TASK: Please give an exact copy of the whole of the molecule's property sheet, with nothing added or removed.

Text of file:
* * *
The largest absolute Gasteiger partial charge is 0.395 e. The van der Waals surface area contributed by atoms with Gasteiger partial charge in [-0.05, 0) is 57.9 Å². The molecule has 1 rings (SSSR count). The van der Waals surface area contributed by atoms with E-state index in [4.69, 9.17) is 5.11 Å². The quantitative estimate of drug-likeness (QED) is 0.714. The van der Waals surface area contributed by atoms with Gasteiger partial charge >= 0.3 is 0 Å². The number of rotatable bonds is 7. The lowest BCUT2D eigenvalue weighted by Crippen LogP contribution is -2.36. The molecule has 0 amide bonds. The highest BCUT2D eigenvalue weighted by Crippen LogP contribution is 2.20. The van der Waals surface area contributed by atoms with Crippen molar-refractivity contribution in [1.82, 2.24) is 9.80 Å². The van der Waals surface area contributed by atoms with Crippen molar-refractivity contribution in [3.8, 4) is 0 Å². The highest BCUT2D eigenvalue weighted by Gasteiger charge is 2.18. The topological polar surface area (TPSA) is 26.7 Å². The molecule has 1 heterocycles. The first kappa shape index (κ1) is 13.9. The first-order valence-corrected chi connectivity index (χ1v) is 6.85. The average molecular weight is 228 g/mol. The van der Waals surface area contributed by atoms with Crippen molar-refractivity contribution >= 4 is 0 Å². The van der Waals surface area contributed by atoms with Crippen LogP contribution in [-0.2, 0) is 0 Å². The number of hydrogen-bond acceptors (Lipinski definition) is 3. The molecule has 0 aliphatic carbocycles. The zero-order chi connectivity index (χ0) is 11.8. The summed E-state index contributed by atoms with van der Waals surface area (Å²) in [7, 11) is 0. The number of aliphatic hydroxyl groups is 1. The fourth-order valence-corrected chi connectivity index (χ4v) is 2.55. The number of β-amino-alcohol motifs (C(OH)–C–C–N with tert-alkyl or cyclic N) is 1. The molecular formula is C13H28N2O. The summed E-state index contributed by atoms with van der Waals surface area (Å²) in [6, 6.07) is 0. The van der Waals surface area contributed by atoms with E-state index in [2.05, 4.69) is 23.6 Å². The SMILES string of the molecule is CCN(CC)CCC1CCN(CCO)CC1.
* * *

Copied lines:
The largest absolute Gasteiger partial charge is 0.395 e. The van der Waals surface area contributed by atoms with Gasteiger partial charge in [-0.05, 0) is 57.9 Å². The molecule has 1 rings (SSSR count). The van der Waals surface area contributed by atoms with E-state index in [4.69, 9.17) is 5.11 Å². The quantitative estimate of drug-likeness (QED) is 0.714. The van der Waals surface area contributed by atoms with Gasteiger partial charge >= 0.3 is 0 Å². The number of rotatable bonds is 7. The lowest BCUT2D eigenvalue weighted by Crippen LogP contribution is -2.36. The molecule has 0 amide bonds. The highest BCUT2D eigenvalue weighted by Crippen LogP contribution is 2.20. The van der Waals surface area contributed by atoms with Crippen molar-refractivity contribution in [1.82, 2.24) is 9.80 Å². The van der Waals surface area contributed by atoms with Crippen molar-refractivity contribution in [3.8, 4) is 0 Å². The highest BCUT2D eigenvalue weighted by Gasteiger charge is 2.18. The topological polar surface area (TPSA) is 26.7 Å². The molecule has 1 heterocycles. The first kappa shape index (κ1) is 13.9. The first-order valence-corrected chi connectivity index (χ1v) is 6.85. The average molecular weight is 228 g/mol. The van der Waals surface area contributed by atoms with Crippen molar-refractivity contribution >= 4 is 0 Å². The van der Waals surface area contributed by atoms with Crippen LogP contribution in [-0.2, 0) is 0 Å². The number of hydrogen-bond acceptors (Lipinski definition) is 3. The molecule has 0 aliphatic carbocycles. The zero-order chi connectivity index (χ0) is 11.8. The summed E-state index contributed by atoms with van der Waals surface area (Å²) in [7, 11) is 0. The number of aliphatic hydroxyl groups is 1. The fourth-order valence-corrected chi connectivity index (χ4v) is 2.55. The number of β-amino-alcohol motifs (C(OH)–C–C–N with tert-alkyl or cyclic N) is 1. The molecular formula is C13H28N2O. The summed E-state index contributed by atoms with van der Waals surface area (Å²) in [6, 6.07) is 0. The van der Waals surface area contributed by atoms with E-state index in [2.05, 4.69) is 23.6 Å². The SMILES string of the molecule is CCN(CC)CCC1CCN(CCO)CC1.